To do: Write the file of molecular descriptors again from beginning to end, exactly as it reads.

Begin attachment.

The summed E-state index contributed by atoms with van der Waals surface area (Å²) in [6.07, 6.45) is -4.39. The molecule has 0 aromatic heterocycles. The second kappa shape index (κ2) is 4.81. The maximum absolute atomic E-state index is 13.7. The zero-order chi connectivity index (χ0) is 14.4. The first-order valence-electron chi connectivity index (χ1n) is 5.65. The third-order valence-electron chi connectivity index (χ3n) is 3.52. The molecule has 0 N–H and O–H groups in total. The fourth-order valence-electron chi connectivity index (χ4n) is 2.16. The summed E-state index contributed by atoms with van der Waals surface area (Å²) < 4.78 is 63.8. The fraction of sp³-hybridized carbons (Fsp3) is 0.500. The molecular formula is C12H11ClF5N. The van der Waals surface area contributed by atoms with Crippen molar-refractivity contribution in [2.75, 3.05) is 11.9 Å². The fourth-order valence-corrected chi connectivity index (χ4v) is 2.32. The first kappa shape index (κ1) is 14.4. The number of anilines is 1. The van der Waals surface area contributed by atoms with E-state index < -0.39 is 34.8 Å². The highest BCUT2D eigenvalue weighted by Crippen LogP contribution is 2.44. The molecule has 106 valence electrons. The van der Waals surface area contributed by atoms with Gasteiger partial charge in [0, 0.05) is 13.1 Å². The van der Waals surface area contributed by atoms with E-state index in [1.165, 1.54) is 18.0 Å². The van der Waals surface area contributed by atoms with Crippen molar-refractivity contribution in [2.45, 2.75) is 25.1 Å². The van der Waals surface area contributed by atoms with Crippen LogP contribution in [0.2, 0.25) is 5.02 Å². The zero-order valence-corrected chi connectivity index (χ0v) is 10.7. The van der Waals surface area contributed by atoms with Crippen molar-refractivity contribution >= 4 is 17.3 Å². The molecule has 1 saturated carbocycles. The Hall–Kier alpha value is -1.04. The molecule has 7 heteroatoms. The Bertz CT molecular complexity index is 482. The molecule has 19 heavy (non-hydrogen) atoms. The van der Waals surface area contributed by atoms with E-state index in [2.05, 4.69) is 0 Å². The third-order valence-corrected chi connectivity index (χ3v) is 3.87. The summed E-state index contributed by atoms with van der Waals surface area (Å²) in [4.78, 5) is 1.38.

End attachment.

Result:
The summed E-state index contributed by atoms with van der Waals surface area (Å²) in [6.07, 6.45) is -4.39. The molecule has 0 aromatic heterocycles. The second kappa shape index (κ2) is 4.81. The maximum absolute atomic E-state index is 13.7. The zero-order chi connectivity index (χ0) is 14.4. The first-order valence-electron chi connectivity index (χ1n) is 5.65. The third-order valence-electron chi connectivity index (χ3n) is 3.52. The molecule has 0 N–H and O–H groups in total. The fourth-order valence-electron chi connectivity index (χ4n) is 2.16. The summed E-state index contributed by atoms with van der Waals surface area (Å²) < 4.78 is 63.8. The fraction of sp³-hybridized carbons (Fsp3) is 0.500. The molecular formula is C12H11ClF5N. The van der Waals surface area contributed by atoms with Crippen molar-refractivity contribution in [2.75, 3.05) is 11.9 Å². The fourth-order valence-corrected chi connectivity index (χ4v) is 2.32. The first kappa shape index (κ1) is 14.4. The number of anilines is 1. The van der Waals surface area contributed by atoms with E-state index < -0.39 is 34.8 Å². The highest BCUT2D eigenvalue weighted by Crippen LogP contribution is 2.44. The molecule has 106 valence electrons. The van der Waals surface area contributed by atoms with Gasteiger partial charge in [0, 0.05) is 13.1 Å². The van der Waals surface area contributed by atoms with E-state index in [1.165, 1.54) is 18.0 Å². The van der Waals surface area contributed by atoms with Crippen molar-refractivity contribution in [2.45, 2.75) is 25.1 Å². The van der Waals surface area contributed by atoms with Crippen LogP contribution in [0.2, 0.25) is 5.02 Å². The zero-order valence-corrected chi connectivity index (χ0v) is 10.7. The van der Waals surface area contributed by atoms with Crippen molar-refractivity contribution >= 4 is 17.3 Å². The molecule has 1 saturated carbocycles. The Hall–Kier alpha value is -1.04. The molecule has 7 heteroatoms. The Bertz CT molecular complexity index is 482. The molecule has 19 heavy (non-hydrogen) atoms. The van der Waals surface area contributed by atoms with E-state index in [2.05, 4.69) is 0 Å². The third-order valence-corrected chi connectivity index (χ3v) is 3.87. The summed E-state index contributed by atoms with van der Waals surface area (Å²) in [4.78, 5) is 1.38.